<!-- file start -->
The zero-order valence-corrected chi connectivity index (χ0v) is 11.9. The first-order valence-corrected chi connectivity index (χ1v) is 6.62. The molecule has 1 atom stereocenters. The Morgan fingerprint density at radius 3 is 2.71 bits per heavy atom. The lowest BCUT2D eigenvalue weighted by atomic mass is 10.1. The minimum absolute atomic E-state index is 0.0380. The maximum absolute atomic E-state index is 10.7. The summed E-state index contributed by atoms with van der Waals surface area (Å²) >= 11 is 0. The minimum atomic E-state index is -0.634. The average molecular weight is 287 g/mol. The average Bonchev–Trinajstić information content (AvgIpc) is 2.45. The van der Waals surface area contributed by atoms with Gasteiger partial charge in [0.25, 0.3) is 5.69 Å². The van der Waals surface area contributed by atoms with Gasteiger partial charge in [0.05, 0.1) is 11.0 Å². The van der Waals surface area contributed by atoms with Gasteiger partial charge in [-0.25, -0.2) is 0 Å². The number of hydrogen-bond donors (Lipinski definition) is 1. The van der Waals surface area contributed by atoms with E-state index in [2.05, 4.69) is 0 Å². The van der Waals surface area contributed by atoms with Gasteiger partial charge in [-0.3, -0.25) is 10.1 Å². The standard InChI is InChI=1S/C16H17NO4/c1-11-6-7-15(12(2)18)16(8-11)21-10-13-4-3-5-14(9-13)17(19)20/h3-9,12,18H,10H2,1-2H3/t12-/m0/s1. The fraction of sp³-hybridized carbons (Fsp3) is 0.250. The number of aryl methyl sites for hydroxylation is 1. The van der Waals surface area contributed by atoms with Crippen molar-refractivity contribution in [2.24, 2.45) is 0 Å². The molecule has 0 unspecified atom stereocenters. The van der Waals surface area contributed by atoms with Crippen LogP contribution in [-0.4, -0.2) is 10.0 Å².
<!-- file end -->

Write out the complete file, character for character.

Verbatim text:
The zero-order valence-corrected chi connectivity index (χ0v) is 11.9. The first-order valence-corrected chi connectivity index (χ1v) is 6.62. The molecule has 1 atom stereocenters. The Morgan fingerprint density at radius 3 is 2.71 bits per heavy atom. The lowest BCUT2D eigenvalue weighted by atomic mass is 10.1. The minimum absolute atomic E-state index is 0.0380. The maximum absolute atomic E-state index is 10.7. The summed E-state index contributed by atoms with van der Waals surface area (Å²) >= 11 is 0. The minimum atomic E-state index is -0.634. The average molecular weight is 287 g/mol. The average Bonchev–Trinajstić information content (AvgIpc) is 2.45. The van der Waals surface area contributed by atoms with Gasteiger partial charge in [0.25, 0.3) is 5.69 Å². The van der Waals surface area contributed by atoms with Gasteiger partial charge in [0.05, 0.1) is 11.0 Å². The van der Waals surface area contributed by atoms with Gasteiger partial charge in [-0.25, -0.2) is 0 Å². The number of hydrogen-bond donors (Lipinski definition) is 1. The van der Waals surface area contributed by atoms with E-state index in [2.05, 4.69) is 0 Å². The van der Waals surface area contributed by atoms with Gasteiger partial charge in [-0.3, -0.25) is 10.1 Å². The standard InChI is InChI=1S/C16H17NO4/c1-11-6-7-15(12(2)18)16(8-11)21-10-13-4-3-5-14(9-13)17(19)20/h3-9,12,18H,10H2,1-2H3/t12-/m0/s1. The fraction of sp³-hybridized carbons (Fsp3) is 0.250. The number of aryl methyl sites for hydroxylation is 1. The van der Waals surface area contributed by atoms with Crippen molar-refractivity contribution in [2.24, 2.45) is 0 Å². The molecule has 0 unspecified atom stereocenters. The van der Waals surface area contributed by atoms with Crippen LogP contribution in [-0.4, -0.2) is 10.0 Å².